Le Pen took over leadership of the National Front in 2011 from her father, party co-founder Jean-Marie Le Pen. Her make-over included sidelining him. The elder Le Pen's party membership was revoked last year after he repeated an anti-Semitic reference that had drawn a court conviction.
But the slogan "French First" — coined by the elder Le Pen in 1985 — remains alive under Marine Le Pen.
Newcomers of all stripes would have to spend several years paying a stipend before availing themselves of free school and health care, Le Pen has said, benefits she considers a draw for immigrants. A National Front statement this month linked lack of shelter for French homeless with the "massive migrant flux."
Nonna Mayer, a leading expert on the party and its electorate, said Le Pen has "gone half-way in changing the party," ridding it of its long-time anti-Semitic image, but making Islam the enemy.
"At the heart of the party of Marine Le Pen ... there is something which is not really compatible with the values of democracy. That's national preference," she said. "It's the idea that one must keep housing, social benefits, family stipends, employment to the French."
For Le Pen,"The enemy is the other. The other is the immigrant and the immigrant is Islam," Mayer said.
Le Pen emphatically rejects the label of extremist, proudly calling herself "a patriot." The words "democracy" and "democratic" roll often off her tongue.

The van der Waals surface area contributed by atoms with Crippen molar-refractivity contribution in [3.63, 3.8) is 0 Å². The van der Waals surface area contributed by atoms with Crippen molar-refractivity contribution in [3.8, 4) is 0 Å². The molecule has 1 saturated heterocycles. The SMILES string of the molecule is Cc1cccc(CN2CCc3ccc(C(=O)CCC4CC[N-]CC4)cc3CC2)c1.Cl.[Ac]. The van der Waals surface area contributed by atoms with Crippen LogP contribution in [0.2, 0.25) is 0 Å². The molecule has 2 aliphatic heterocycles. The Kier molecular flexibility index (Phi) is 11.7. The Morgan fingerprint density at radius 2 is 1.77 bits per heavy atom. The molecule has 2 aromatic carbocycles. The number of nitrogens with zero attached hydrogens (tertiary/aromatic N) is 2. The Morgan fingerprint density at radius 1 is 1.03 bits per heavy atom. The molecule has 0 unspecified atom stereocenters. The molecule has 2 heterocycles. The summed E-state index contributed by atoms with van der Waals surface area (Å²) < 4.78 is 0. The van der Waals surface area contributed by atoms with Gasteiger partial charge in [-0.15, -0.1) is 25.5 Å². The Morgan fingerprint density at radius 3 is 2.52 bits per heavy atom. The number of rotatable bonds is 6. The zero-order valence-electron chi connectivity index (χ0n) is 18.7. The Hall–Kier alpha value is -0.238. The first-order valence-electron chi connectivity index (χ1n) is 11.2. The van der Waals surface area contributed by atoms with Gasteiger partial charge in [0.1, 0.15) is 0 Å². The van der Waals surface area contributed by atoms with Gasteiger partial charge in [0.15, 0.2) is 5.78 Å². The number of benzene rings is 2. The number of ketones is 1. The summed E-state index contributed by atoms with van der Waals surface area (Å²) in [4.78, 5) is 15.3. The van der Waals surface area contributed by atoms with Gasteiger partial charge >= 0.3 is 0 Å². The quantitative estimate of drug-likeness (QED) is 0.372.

Yet her entourage includes one-time members of an extreme-right movement once noted for its violence. A former leader of the hard-core Identity Bloc in Nice, Philippe Vardon, joined National Front ranks and quickly won a councilor spot in regional elections.
Under Le Pen, the National Front was France's big winner in 2014 European Parliament elections, taking more seats than any other French party. But she wants to do away with the EU, which she claims has stolen national sovereignty, and the euro currency, which she describes as a ``knife in the ribs'' of nations, ruining economies.
Her EU exit formula is "very simple:" try immediately to negotiate a return of borders, currency, "economic patriotism" to protect French jobs and industry and freedom to pass laws unadulterated by directives from Brussels. Six months later, she would call a referendum and counsel remaining in a "new Europe," if negotiations are fruitful, or advise bailing out as Britain has done.
"My program cannot be put into place if we remain subjugated by European diktats," she said. "I see the grand return of nationalism."
Le Pen is expected to present her full presidential agenda during a Feb. 4-5 convention. But she set the tone with her New Year's greeting to the French, a "wish of combat" to defeat political adversaries she contends represent the interests of banks, finance, the media — the "system" she decries.